Lost in Tehran
By CLAIRE MESSUD
Published: August 5, 2007
A memorable title will surely attract readers, but when a book becomes a classic, it’s hard to say whether the title has been part of its canonization or has merely become retroactively canonical. Would “Trimalchio in West Egg,” one of Fitzgerald’s initial choices, have in time accrued the same force as “The Great Gatsby”? “The Septembers of Shiraz,” poignant once you’ve read this first novel by Dalia Sofer, is, on its own, a title at once overly poetic and misleading. An American reader might be forgiven for thinking Sofer has written a romance set in the Napa Valley, “Sideways” with Vaseline on the lens. And that would be a great shame because “The Septembers of Shiraz” is a remarkable debut: the richly evocative, powerfully affecting depiction of a prosperous Jewish family in Tehran shortly after the revolution. In this fickle literary world, it’s impossible to predict whether Sofer’s novel will become a classic, but it certainly stands a chance.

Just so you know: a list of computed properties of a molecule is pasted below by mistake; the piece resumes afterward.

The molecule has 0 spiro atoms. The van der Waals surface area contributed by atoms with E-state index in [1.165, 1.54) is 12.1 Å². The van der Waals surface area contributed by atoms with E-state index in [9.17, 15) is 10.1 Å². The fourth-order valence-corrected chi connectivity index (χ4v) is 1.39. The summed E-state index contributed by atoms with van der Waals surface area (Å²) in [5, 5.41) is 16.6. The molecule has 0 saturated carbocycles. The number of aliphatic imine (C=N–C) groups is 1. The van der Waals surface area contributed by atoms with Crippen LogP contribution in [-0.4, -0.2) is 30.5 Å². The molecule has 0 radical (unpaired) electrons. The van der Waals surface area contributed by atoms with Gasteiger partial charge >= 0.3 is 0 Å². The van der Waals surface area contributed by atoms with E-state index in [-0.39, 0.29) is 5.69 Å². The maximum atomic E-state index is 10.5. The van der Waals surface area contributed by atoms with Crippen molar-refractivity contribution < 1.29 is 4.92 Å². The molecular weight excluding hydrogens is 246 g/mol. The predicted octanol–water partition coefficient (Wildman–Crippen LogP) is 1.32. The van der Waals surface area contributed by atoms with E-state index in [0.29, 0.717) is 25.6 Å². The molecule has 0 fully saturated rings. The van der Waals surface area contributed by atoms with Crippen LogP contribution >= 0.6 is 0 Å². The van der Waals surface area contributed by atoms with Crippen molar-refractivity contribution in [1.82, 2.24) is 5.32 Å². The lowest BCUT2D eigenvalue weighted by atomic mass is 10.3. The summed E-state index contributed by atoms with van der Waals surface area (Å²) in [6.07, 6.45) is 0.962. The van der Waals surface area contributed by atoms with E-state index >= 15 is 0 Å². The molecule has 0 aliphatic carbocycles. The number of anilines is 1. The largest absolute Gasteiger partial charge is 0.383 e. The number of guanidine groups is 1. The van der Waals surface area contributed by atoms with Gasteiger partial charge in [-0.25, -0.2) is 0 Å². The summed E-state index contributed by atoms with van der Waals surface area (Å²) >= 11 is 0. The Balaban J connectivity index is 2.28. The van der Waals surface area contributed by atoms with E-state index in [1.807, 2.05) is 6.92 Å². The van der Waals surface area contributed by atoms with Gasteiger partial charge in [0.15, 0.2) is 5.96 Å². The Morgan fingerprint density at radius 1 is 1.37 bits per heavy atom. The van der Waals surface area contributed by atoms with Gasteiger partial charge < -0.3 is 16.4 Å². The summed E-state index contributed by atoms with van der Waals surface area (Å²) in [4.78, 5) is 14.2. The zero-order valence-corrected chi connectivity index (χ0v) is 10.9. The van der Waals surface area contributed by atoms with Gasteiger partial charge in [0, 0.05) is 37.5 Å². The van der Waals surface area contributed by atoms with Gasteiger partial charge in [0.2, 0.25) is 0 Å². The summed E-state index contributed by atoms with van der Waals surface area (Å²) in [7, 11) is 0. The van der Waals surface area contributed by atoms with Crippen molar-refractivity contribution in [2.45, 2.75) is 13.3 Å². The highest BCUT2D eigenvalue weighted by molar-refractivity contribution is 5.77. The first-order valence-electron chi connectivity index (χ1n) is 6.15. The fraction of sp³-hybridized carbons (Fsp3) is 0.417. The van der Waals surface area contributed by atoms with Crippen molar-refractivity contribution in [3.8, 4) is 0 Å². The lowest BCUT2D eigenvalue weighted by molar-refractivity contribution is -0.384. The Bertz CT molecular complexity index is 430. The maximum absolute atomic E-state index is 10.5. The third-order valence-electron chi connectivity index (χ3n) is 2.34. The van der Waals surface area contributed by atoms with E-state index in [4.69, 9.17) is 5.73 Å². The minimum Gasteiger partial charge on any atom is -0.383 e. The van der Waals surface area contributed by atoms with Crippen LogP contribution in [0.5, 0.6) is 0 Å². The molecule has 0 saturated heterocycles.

Ecco/HarperCollins Publishers. $24.95.Photo: Dalia Sofer by Shahrzad Elghana